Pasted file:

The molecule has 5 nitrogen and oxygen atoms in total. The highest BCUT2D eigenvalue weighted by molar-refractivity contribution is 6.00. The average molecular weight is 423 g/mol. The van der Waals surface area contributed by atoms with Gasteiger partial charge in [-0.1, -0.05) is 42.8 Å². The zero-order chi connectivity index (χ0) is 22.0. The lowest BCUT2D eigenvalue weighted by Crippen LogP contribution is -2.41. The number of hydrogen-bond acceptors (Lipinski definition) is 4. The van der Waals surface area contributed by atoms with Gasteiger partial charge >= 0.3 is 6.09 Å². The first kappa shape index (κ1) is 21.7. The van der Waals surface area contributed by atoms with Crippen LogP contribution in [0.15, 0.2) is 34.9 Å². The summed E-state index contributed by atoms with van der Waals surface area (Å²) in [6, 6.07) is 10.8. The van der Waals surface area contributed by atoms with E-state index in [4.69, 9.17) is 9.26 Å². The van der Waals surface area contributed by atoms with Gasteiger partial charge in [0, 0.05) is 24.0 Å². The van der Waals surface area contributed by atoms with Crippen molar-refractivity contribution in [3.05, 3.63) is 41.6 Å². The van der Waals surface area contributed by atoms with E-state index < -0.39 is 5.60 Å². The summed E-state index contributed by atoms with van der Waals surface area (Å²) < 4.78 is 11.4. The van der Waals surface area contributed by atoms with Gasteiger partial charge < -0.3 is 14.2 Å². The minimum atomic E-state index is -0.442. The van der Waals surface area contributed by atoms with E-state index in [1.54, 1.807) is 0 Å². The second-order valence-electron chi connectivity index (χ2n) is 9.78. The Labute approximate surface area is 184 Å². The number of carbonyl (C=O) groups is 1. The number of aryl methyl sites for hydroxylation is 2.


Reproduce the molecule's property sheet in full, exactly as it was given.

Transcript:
The molecule has 5 nitrogen and oxygen atoms in total. The highest BCUT2D eigenvalue weighted by molar-refractivity contribution is 6.00. The average molecular weight is 423 g/mol. The van der Waals surface area contributed by atoms with Gasteiger partial charge in [-0.1, -0.05) is 42.8 Å². The zero-order chi connectivity index (χ0) is 22.0. The lowest BCUT2D eigenvalue weighted by Crippen LogP contribution is -2.41. The number of hydrogen-bond acceptors (Lipinski definition) is 4. The van der Waals surface area contributed by atoms with Gasteiger partial charge >= 0.3 is 6.09 Å². The first kappa shape index (κ1) is 21.7. The van der Waals surface area contributed by atoms with Crippen LogP contribution in [0.15, 0.2) is 34.9 Å². The summed E-state index contributed by atoms with van der Waals surface area (Å²) in [6, 6.07) is 10.8. The van der Waals surface area contributed by atoms with E-state index in [4.69, 9.17) is 9.26 Å². The van der Waals surface area contributed by atoms with Gasteiger partial charge in [0, 0.05) is 24.0 Å². The van der Waals surface area contributed by atoms with Crippen molar-refractivity contribution in [3.05, 3.63) is 41.6 Å². The van der Waals surface area contributed by atoms with E-state index < -0.39 is 5.60 Å². The summed E-state index contributed by atoms with van der Waals surface area (Å²) < 4.78 is 11.4. The van der Waals surface area contributed by atoms with Gasteiger partial charge < -0.3 is 14.2 Å². The minimum atomic E-state index is -0.442. The van der Waals surface area contributed by atoms with E-state index in [1.54, 1.807) is 0 Å². The second-order valence-electron chi connectivity index (χ2n) is 9.78. The Labute approximate surface area is 184 Å². The number of carbonyl (C=O) groups is 1. The number of aryl methyl sites for hydroxylation is 2.